The week's other good spot was lurking on my hard drive. This tortrix caught on 19 July 2016(!) proved to be Archips oporana. This is only the second modern vice-county record of this nationally scarce species - the other being the previous night, caught by friend Lynnette Nicholson! Thank goodness that I photographed it.
The other notable moth this week has been Barred Straw, of which I've caught three. I love the way this moth changes shape with posture: when the wings are raised, you'd never guess that it holds them curled like a shrivelled leaf when they are down.
More topical news is that I have signed a contract with Bloomsbury Wildlife to produce a beginners' field guide to common moths, provisionally entitled Gateway Guide to British Moths. This will cover the most commonly encountered 350 or so species of moth (both macros and micros), particularly those likely to be seen in a garden moth trap. The book will be aimed at both adults and children, and will serve as an entry point to more advanced field guides, of which Bloomsbury publishes three. The book should be out in summer 2021, within a couple of months of my moth travel-narrative, Much Ado About Mothing. Better get writing...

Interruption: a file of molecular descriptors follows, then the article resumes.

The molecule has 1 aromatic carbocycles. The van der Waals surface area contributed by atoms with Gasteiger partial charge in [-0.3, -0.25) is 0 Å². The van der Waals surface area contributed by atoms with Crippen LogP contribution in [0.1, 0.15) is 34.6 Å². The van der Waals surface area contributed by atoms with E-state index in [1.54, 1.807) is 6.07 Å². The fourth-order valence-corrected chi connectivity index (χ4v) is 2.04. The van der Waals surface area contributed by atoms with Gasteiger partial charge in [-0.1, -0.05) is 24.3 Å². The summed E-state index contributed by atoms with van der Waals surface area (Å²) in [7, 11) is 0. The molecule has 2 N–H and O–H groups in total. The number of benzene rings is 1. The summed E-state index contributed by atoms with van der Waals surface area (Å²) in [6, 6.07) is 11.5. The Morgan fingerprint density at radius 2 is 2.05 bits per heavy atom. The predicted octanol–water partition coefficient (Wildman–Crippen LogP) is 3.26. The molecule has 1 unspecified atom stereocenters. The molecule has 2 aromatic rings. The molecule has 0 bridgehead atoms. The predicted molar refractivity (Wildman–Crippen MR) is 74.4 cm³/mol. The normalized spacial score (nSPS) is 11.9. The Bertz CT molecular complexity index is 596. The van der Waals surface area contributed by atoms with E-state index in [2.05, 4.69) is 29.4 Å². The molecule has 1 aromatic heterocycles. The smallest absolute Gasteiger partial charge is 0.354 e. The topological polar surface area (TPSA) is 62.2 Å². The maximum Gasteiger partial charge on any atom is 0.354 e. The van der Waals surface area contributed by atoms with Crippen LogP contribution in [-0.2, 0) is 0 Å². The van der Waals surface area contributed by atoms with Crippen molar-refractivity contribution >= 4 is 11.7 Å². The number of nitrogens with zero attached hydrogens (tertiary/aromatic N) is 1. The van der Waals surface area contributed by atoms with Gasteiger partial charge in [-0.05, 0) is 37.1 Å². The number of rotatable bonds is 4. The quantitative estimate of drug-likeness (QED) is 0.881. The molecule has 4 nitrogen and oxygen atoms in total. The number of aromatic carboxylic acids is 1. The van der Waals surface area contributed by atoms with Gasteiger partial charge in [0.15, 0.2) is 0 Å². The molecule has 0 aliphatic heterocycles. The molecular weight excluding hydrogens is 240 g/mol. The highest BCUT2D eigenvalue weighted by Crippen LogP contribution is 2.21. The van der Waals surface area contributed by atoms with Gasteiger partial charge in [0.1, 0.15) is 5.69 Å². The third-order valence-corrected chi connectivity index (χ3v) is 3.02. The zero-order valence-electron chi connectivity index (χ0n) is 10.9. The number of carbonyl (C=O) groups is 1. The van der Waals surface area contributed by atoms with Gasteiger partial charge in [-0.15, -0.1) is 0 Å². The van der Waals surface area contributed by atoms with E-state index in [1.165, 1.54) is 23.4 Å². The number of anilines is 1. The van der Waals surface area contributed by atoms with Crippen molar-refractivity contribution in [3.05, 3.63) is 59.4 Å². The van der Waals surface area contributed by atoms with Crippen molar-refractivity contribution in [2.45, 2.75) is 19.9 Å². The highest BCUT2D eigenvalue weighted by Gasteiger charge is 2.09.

There were a couple of other good spots this week. Two Aroga velocella were new for the garden, as were two Ectodemia decentella (a fortunately distinctive, nationally scarce member of the Nepticulidae, unlike several other speck-of-dust, unidentifiable species I caught this week) and the nationally scarce Batrachedra pinicolella.
My fondest sight among garden moths during the past week has been this spotted quartet - nay, platoon - of Leopard Moths. I've never caught more than one at a time in the garden, and this number seems part of a generally sizeable emergence the past week.